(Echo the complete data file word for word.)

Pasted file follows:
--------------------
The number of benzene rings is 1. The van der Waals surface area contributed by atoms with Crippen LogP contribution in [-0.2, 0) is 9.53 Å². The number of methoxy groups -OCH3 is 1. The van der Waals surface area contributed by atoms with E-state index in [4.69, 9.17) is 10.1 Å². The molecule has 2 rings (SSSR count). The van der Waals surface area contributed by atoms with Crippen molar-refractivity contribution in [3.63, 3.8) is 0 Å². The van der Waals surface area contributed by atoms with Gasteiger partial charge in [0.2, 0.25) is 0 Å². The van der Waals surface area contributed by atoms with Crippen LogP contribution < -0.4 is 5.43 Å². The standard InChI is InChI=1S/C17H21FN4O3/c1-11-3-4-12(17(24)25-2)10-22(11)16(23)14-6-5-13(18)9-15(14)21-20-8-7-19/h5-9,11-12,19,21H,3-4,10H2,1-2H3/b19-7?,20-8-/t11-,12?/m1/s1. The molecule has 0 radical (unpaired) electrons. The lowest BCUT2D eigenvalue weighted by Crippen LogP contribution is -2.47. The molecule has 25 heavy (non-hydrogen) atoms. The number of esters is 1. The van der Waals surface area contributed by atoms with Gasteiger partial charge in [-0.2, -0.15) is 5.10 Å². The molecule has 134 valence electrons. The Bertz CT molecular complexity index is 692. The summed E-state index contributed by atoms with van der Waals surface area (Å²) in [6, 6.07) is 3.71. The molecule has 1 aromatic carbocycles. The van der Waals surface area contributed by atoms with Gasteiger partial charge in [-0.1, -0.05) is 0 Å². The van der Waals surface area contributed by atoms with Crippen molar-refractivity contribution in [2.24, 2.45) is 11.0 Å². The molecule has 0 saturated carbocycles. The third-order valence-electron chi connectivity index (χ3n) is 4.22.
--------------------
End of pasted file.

The number of benzene rings is 1. The van der Waals surface area contributed by atoms with Crippen LogP contribution in [-0.2, 0) is 9.53 Å². The number of methoxy groups -OCH3 is 1. The van der Waals surface area contributed by atoms with E-state index in [4.69, 9.17) is 10.1 Å². The molecule has 2 rings (SSSR count). The van der Waals surface area contributed by atoms with Crippen molar-refractivity contribution in [3.63, 3.8) is 0 Å². The van der Waals surface area contributed by atoms with Gasteiger partial charge in [0.2, 0.25) is 0 Å². The van der Waals surface area contributed by atoms with Crippen LogP contribution < -0.4 is 5.43 Å². The standard InChI is InChI=1S/C17H21FN4O3/c1-11-3-4-12(17(24)25-2)10-22(11)16(23)14-6-5-13(18)9-15(14)21-20-8-7-19/h5-9,11-12,19,21H,3-4,10H2,1-2H3/b19-7?,20-8-/t11-,12?/m1/s1. The molecule has 0 radical (unpaired) electrons. The lowest BCUT2D eigenvalue weighted by Crippen LogP contribution is -2.47. The molecule has 25 heavy (non-hydrogen) atoms. The number of esters is 1. The van der Waals surface area contributed by atoms with Gasteiger partial charge in [-0.2, -0.15) is 5.10 Å². The molecule has 134 valence electrons. The Bertz CT molecular complexity index is 692. The summed E-state index contributed by atoms with van der Waals surface area (Å²) in [6, 6.07) is 3.71. The molecule has 1 aromatic carbocycles. The van der Waals surface area contributed by atoms with Gasteiger partial charge in [-0.1, -0.05) is 0 Å². The van der Waals surface area contributed by atoms with Crippen molar-refractivity contribution in [2.24, 2.45) is 11.0 Å². The molecule has 0 saturated carbocycles. The third-order valence-electron chi connectivity index (χ3n) is 4.22.